February is Black History month! To celebrate and encourage ongoing growth in healing and reconciliation, I am going to giveaway my personal copy of Beyond the Suffering. At the end of this post you will find the instructions on how to qualify for this giveaway!
Black History Month had its beginnings in 1926 in the United States, when historian Carter G. Woodson and the Association for the Study of Negro Life and History announced the second week of February to be “Negro History Week”. This week was chosen because it marked the birthday of both Abraham Lincoln and Frederick Douglass. Woodson created the holiday with the hope that it eventually be eliminated when black history became fundamental to American history. Negro History Week was met with enthusiastic response; it prompted the creation of black history clubs, an increase in interest among teachers, and interest from progressive whites. Negro History Week grew in popularity throughout the following decades, with mayors across the United States endorsing it as a holiday.
In 1976, the federal government acknowledged the expansion of Black History Week to Black History Month by the leaders of the Black United Students at Kent State University in February of 1969. The first celebration of Black History Month occurred at Kent State in February of 1970. Six years later during the bicentennial, the expansion of Negro History Week to Black History Month was recognized by the U.S. government. Gerald Ford spoke in regards to this, urging Americans to “seize the opportunity to honor the too-often neglected accomplishments of black Americans in every area of endeavor throughout our history.” ~from Wikipedia
To join in the celebration of Black History Month, I am giving away a copy of Bob Kellemen‘s Beyond the Suffering: Embracing the Legacy of African American Soul Care and Spiritual Direction. You can read a sample from Beyond the Suffering here. Even if you don’t “win” the giveaway, you can purchase it at this link for 40% off the regular price. Below is a the books video trailer:
Here is the foreword of Beyond the Suffering, written by Tony Evans:
A number of historians have asked the question: What can we learn from the African American experience inAmerica? I believe that this is a critical question because one of my longstanding convictions has been that one of the most representative pictures of New Testament Christianity since the early church is the African church inAmericaduring its slavery experience.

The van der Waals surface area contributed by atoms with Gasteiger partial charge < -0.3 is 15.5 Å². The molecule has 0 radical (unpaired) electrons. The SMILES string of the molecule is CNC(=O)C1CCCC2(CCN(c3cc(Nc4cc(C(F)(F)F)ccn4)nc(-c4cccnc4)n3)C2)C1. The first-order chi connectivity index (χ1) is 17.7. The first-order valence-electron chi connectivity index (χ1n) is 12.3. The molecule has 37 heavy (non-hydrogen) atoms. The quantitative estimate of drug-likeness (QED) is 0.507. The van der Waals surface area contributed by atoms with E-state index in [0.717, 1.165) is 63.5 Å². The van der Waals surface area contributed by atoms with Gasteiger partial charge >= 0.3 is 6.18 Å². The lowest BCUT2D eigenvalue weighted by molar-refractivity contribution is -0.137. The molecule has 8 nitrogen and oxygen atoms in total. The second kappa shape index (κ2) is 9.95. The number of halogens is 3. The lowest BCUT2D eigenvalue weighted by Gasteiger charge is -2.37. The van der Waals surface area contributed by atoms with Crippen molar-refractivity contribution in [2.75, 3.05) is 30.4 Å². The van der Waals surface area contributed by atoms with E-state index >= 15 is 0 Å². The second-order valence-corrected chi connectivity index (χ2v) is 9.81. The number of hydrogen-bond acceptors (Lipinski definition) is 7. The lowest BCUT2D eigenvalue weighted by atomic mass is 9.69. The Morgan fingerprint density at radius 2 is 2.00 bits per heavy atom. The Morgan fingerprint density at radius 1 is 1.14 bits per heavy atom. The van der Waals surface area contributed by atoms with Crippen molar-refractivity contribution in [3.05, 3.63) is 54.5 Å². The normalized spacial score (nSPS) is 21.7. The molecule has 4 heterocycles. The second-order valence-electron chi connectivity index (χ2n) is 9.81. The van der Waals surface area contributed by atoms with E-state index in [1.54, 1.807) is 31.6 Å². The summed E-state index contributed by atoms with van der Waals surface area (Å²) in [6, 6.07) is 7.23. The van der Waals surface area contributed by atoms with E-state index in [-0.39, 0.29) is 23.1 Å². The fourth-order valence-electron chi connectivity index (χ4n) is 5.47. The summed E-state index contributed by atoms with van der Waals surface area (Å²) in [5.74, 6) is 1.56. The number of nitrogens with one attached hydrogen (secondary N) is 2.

Co-authors Bob Kellemen and Karole Edwards have provided the Christian community creatively-written documentation of the powerful lessons the contemporary church can learn from the African American church during slavery and from the lives of people birthed from the womb of that era. They artfully equip us to see in a new light the past family album of a people as they uncover the buried treasure hidden to most who don’t know the history of this special group of God’s family members.
Most students of history focus on the pain of the African American experience inAmerica. There was a lot of pain! And we should not minimize that pain.
However, as the title suggests, Beyond the Suffering goes further. It shows us how the pain experienced by people from the African American culture can be redeemed to give life to people from any race or culture that values truth born out of biblically-informed experience.
The captivating true stories and first-hand narratives have a therapeutic and healing quality for the reader and those they serve. After you read Beyond the Suffering, you will have a deeper understanding of how God forged character in people through their suffering and be able to apply many valuable insights to your personal life and future ministry.
Beyond the Suffering also models how two people, from different races, committed to understanding and validating the significance of past human experience through the lens of Scripture, can enrich our ministry to others. Without a doubt, this book makes a vital contribution to pastors, counselors, and lay people serving those from the African American tradition. But, its greatest contribution will be helping the church of Jesus Christ redeem priceless lessons from a painful past so that we can bring healing to people from all races.
To register for an opportunity to win a copy of Beyond the Suffering, just leave a comment below and you are entered! Winner will be notified via email. Please note that this is my personal copy of Kellemen’s work and as such, has my name written in the front flyleaf. However, the book is in pristine and ‘like new’ condition. I have no doubt that you will be encouraged by this great resource!
Entry deadline will be Sunday, February 24 at 12:00 noon EST